“They got sacked. They were supposed to come in at eight in the morning and they would waltz in at 8.30am. Of course, their boss would be unhappy. As a father, I was very angry when they lost their jobs. Nowadays, they just loiter,” he complained.

Home and away

Likewise, two apartment building cleaners Azisah, 33, and Ahoi, 28, face a similar situation as Mulyidi where this Aidiladha celebration will be a lacklustre one compared to previous years.

Unless they have family here, Indonesian migrant workers who are single or with their spouse generally share a home with others where each person or couple takes one bedroom in their shared accommodation. This is considered a financially sound move as up to six people can split the rent.

“Imagine the family and friends of three couples or six different people congregating at your house. We have a lot of fun. And we pool our money (RM100 per person RM600 total) and everyone (in the house) chips in to cook.

“We can’t have that this year. We can’t even go to the mosque to pray. I feel a bit sad because my husband and I always go for Aidiladha prayers. At least, we can still have someone in our house to lead Aidiladha prayers,” said Azisah who is trying to make the best out of a bad situation.

For an Indonesian construction worker by the name of Bukhary, he said this year’s Aidiladha celebration would be the most sombre he has ever celebrated in his 36 years of life.

Apart from the many social restrictions put in place in the country, including limiting mosque congregations, Bukahry and many of his fellow countrymen find themselves without enough cash to send to their families in Indonesia as many have been left jobless.

“Being away from family is tough enough but knowing I don’t have enough money to send back home is even worse. I sent whatever I made when the MCO was partially lifted. Just that this year, the Aidiladha celebration will be even more modest than before.

“I don’t really care about myself here. Usually, I visit a friend’s house for a modest feast but this year, it is likely I will be celebrating only with my housemates instead of going visiting,” he said.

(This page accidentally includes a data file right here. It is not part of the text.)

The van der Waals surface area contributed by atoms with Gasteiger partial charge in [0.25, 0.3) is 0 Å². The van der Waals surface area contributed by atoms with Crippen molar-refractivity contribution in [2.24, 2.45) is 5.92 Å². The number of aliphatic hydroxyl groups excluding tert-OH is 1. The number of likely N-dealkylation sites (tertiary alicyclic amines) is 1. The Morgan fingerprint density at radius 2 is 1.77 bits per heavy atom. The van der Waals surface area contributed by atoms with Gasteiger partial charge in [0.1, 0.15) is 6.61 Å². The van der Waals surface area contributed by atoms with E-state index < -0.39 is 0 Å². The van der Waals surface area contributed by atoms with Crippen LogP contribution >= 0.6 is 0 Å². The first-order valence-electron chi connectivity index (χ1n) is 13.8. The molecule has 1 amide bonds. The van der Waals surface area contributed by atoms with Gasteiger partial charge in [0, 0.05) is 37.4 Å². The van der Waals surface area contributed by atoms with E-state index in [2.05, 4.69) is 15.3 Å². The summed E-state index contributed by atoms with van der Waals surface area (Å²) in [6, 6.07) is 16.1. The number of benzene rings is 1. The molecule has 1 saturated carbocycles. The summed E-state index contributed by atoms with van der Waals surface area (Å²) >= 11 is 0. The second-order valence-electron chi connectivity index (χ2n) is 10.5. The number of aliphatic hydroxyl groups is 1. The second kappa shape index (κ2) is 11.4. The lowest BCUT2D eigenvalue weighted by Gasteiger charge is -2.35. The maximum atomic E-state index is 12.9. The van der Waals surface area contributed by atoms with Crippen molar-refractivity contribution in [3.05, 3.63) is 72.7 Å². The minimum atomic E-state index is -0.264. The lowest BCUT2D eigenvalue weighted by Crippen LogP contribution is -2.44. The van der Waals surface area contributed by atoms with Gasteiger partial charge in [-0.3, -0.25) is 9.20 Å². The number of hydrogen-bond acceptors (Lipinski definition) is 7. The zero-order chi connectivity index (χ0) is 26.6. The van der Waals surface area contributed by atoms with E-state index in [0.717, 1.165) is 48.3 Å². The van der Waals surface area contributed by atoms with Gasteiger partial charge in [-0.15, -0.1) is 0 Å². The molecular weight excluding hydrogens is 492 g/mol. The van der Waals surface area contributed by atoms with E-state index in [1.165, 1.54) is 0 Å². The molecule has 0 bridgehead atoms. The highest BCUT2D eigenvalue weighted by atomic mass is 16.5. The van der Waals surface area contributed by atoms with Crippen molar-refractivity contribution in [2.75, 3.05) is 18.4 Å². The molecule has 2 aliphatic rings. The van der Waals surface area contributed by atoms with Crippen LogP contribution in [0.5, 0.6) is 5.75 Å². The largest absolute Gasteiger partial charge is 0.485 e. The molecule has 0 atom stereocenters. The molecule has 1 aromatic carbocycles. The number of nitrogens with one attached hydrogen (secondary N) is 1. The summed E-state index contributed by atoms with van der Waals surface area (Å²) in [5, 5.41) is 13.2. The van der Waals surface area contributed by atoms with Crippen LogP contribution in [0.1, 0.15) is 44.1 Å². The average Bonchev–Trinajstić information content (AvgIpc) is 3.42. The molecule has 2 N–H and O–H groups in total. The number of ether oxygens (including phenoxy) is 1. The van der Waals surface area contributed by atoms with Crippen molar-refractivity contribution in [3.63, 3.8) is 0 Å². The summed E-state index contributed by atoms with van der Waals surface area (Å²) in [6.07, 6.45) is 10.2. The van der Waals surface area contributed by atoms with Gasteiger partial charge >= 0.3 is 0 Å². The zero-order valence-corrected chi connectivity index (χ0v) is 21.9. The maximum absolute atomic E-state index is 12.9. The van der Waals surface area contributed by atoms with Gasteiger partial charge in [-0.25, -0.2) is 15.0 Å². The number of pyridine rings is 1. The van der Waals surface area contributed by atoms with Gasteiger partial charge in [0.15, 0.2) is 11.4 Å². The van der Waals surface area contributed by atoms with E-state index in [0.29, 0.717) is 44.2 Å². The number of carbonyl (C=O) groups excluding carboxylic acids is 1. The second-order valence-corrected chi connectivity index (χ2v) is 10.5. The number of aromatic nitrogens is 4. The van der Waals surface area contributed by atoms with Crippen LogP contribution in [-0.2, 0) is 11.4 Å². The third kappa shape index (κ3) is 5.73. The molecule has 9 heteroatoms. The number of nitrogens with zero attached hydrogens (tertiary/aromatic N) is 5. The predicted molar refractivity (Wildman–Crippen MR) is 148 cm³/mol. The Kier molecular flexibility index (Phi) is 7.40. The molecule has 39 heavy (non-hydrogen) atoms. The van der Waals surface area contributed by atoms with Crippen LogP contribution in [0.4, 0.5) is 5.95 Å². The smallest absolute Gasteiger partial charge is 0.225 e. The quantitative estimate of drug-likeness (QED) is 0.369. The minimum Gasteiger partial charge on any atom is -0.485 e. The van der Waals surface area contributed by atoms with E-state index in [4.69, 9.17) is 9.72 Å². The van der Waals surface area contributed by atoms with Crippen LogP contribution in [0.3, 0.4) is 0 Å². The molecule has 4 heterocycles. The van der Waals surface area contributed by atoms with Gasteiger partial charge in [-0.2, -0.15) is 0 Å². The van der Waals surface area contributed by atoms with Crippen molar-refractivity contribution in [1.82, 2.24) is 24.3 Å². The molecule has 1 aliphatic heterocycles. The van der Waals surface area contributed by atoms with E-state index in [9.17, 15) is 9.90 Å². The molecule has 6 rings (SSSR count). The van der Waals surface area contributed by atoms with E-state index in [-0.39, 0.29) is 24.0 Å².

Bukhary said he could usually send about RM500 to RM700 to his family a month, but lately, he can barely muster RM300 for his family.

Missing the mosque

A Bangladeshi day worker, who wants to be known as Rahim, also lamented the fact that he could not visit the mosque this year for Hari Raya Aidiladha, stating that many in his community miss the sense of camaraderie of attending Friday prayers.

“Going to the mosque is our way of connecting with our peers. It is our day to meet and chat, and of course, conduct our duties in accordance with our faith.

“While we understand the restrictions put in place, if possible, many of us would like to attend Aidiladha prayers at the mosque,” said Rahim who stays with several Indonesian nationals in a bunkhouse in Petaling Jaya.

“This year, we will just cook a modest feast for our friends. Everyone is chipping in for groceries and meat, a must-have for Hari Raya Aidiladha.

“Of course, everyone is missing home but we’ll make do with what we have,” said Rahim.

Rahim’s countryman Mohamad, who is a grocery store operator, said he expects a very “quiet and sombre” celebration for the migrant community here for Hari Raya Aidiladha.

Usually, many will take the opportunity to visit friends, or for those who are fortunate, family.

However, Mohamad acknowledged that the freedom of doing so this year seems to be a luxury no one could afford.


Category: Malaysia